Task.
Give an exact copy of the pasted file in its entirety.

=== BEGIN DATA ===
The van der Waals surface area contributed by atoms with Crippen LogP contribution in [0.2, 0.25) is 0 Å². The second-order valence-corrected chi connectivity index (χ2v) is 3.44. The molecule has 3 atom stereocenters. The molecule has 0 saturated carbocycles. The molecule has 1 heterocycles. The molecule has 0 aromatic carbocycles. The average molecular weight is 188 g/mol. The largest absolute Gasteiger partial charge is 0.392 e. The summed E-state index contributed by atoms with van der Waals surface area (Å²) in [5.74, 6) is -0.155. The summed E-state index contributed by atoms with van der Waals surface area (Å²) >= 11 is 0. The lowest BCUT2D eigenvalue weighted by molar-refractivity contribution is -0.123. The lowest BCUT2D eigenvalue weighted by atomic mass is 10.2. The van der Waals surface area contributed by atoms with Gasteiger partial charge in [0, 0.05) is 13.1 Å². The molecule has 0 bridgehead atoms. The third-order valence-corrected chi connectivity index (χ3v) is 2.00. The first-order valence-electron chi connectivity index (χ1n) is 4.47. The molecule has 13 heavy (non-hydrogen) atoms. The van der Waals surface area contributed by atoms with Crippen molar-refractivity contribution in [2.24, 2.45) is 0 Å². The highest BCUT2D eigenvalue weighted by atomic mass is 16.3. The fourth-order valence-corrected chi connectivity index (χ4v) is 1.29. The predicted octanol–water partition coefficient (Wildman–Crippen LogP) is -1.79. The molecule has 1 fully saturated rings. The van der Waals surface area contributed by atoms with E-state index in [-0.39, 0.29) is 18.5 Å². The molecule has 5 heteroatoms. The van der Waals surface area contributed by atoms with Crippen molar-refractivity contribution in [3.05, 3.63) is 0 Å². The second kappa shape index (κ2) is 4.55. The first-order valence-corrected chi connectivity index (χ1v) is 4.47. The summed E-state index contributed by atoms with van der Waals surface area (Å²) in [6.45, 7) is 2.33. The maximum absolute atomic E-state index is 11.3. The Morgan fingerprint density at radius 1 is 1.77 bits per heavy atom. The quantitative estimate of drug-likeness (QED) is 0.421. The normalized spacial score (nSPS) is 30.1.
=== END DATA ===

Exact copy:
The van der Waals surface area contributed by atoms with Crippen LogP contribution in [0.2, 0.25) is 0 Å². The second-order valence-corrected chi connectivity index (χ2v) is 3.44. The molecule has 3 atom stereocenters. The molecule has 0 saturated carbocycles. The molecule has 1 heterocycles. The molecule has 0 aromatic carbocycles. The average molecular weight is 188 g/mol. The largest absolute Gasteiger partial charge is 0.392 e. The summed E-state index contributed by atoms with van der Waals surface area (Å²) in [5.74, 6) is -0.155. The summed E-state index contributed by atoms with van der Waals surface area (Å²) >= 11 is 0. The lowest BCUT2D eigenvalue weighted by molar-refractivity contribution is -0.123. The lowest BCUT2D eigenvalue weighted by atomic mass is 10.2. The van der Waals surface area contributed by atoms with Gasteiger partial charge in [0, 0.05) is 13.1 Å². The molecule has 0 bridgehead atoms. The third-order valence-corrected chi connectivity index (χ3v) is 2.00. The first-order valence-electron chi connectivity index (χ1n) is 4.47. The molecule has 13 heavy (non-hydrogen) atoms. The van der Waals surface area contributed by atoms with Crippen molar-refractivity contribution in [2.24, 2.45) is 0 Å². The highest BCUT2D eigenvalue weighted by atomic mass is 16.3. The fourth-order valence-corrected chi connectivity index (χ4v) is 1.29. The predicted octanol–water partition coefficient (Wildman–Crippen LogP) is -1.79. The molecule has 1 fully saturated rings. The van der Waals surface area contributed by atoms with E-state index in [-0.39, 0.29) is 18.5 Å². The molecule has 5 heteroatoms. The van der Waals surface area contributed by atoms with Crippen molar-refractivity contribution in [3.05, 3.63) is 0 Å². The second kappa shape index (κ2) is 4.55. The first-order valence-corrected chi connectivity index (χ1v) is 4.47. The summed E-state index contributed by atoms with van der Waals surface area (Å²) in [6.45, 7) is 2.33. The maximum absolute atomic E-state index is 11.3. The Morgan fingerprint density at radius 1 is 1.77 bits per heavy atom. The quantitative estimate of drug-likeness (QED) is 0.421. The normalized spacial score (nSPS) is 30.1.